Attendance Allowance is rising in April 2023 by 10.1 percent

Attendance Allowance: Age UK helps man claim benefit

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The rise will mean state pensioners on the higher rate will soon receive more than £400 a month, but not all pensioners will receive the same amount. Exactly how much depends on someone’s condition and how it affects their everyday lives. Attendance Allowance it is still the most underclaimed benefit with 3.4 million pensioners missing out on this Department for Work and Pensions (DWP) benefit.

Attendance Allowance may be claimed by people of state pension age with a disability or health condition with the payment intended to help them meet higher costs or pay for hired help.

Some 1.8 million people are claiming Attendance Allowance but a staggering 3.4 million more who are eligible but missing out on this vital benefit.

A person can claim the support if they need help with a physical or mental disability as long as they can prove it has affected their lives for at least six months.

All benefit payments will rise in line with inflation from April next year to help people through the cost of living crisis.

How much will Attendance Allowance increase in April 2023?

The lower rate for the benefit is currently £61.85 a week while people on the higher rate get £92.40.

The 10.1 percent payment boost means people on the lower rate will see their payments increase to £68.10 while the upper rate will increase to £101.73.

Pensioners will therefore get between £247.40 and £406.92 every four weeks.

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Richard Lane, director of External Affairs at StepChange Debt Charity, said: “With the news that inflation has now reached 11 percent, this support will soften the impact, particularly as the current cap on typical household energy bills is due to be lifted from the spring.

“The rise in the living wage will also go some way to offset soaring inflation which tends to affect those on the lowest incomes most acutely.

“While the Government’s announcements are welcome, it’s far from clear that the support offered will be enough to prevent rising financial difficulty and hardship this winter.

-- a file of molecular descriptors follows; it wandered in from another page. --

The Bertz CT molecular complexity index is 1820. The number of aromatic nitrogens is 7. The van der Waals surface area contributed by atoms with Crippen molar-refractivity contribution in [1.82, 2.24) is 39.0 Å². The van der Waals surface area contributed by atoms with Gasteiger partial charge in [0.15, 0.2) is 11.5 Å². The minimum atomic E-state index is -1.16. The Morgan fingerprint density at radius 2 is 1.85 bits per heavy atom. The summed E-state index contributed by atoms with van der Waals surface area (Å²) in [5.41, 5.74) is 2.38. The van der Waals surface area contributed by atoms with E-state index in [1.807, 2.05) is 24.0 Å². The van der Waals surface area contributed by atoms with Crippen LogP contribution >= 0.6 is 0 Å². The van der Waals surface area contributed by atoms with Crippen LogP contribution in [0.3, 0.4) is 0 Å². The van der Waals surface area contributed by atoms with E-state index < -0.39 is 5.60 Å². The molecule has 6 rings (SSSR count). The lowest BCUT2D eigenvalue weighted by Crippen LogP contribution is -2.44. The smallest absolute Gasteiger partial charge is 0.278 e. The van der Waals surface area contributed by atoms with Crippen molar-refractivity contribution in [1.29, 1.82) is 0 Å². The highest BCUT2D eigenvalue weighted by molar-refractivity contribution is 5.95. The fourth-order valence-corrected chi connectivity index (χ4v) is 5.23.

“Those who receive means-tested benefits are facing the biggest fall in real income and will be exposed to hardship and destitution.”

Some people say they are put off claiming benefits like Attendance Allowance because the claim forms are too complicated. Age UK highlighted common myths usually prevent people from applying for Attendance Allowance:

  • The claim form is too long – ask a relative, friend or Age UK for help

  • Benefits stigma – there is no shame in claiming financial support

  • No one can get it – appeal if previously turned down

  • Income – it’s not means tested

  • Applicants don’t need a carer – it can be spent on bills or other things

  • Eligibility is down to how a person’s condition affects them personally.

The DWP says 56 health conditions qualify for Attendance Allowance:

  • Arthritis

  • Spondylosis

  • Back Pain – Other / Precise Diagnosis not Specified

  • Disease of The Muscles, Bones or Joints

  • Trauma to Limbs

  • Blindness

  • Deafness

  • Heart disease

  • Chest disease

  • Asthma

  • Cystic Fibrosis

  • Cerebrovascular Disease

  • Peripheral vascular Disease

  • Epilepsy

  • Neurological Diseases

  • Multiple Sclerosis

  • Parkinson’s Disease

  • Motor Neurone Disease

  • Chronic Pain Syndromes

  • Diabetes Mellitus

  • Metabolic Disease

  • Traumatic Paraplegia/Tetraplegia

  • Major Trauma Other than Traumatic Paraplegia/Tetraplegia

  • Learning Difficulties

  • Psychosis

  • Psychoneurosis

  • Personality Disorder

  • Dementia

  • Behavioural Disorder

  • Alcohol and Drug Abuse

  • Hyperkinetic syndrome

  • Renal Disorders

  • Inflammatory Bowel Disease

  • Bowel and Stomach Disease

  • Blood Disorders

  • Haemophilia

  • Multi System Disorders

  • Multiple Allergy SyndromeSkin Disease

  • Malignant Disease

  • Severely Mentally impaired

  • Double Amputee

  • Deaf/Blind

  • Haemodialysis

  • Frailty

  • Total Parenteral Nutrition

  • AIDS

  • Infectious diseases: Viral disease – Coronavirus covid-19

  • Infectious diseases: Viral disease – precise diagnosis not specified

  • Infectious diseases: Bacterial disease – Tuberculosis

  • Infectious diseases: Bacterial disease – precise diagnosis not specified

  • Infectious diseases: Protozoal disease – Malaria

  • Infectious diseases: Protozoal disease – other / precise diagnosis not specified

  • Infectious diseases – other / precise diagnosis not specified

  • Cognitive disorder – other / precise diagnosis not specified

  • Terminally Ill.

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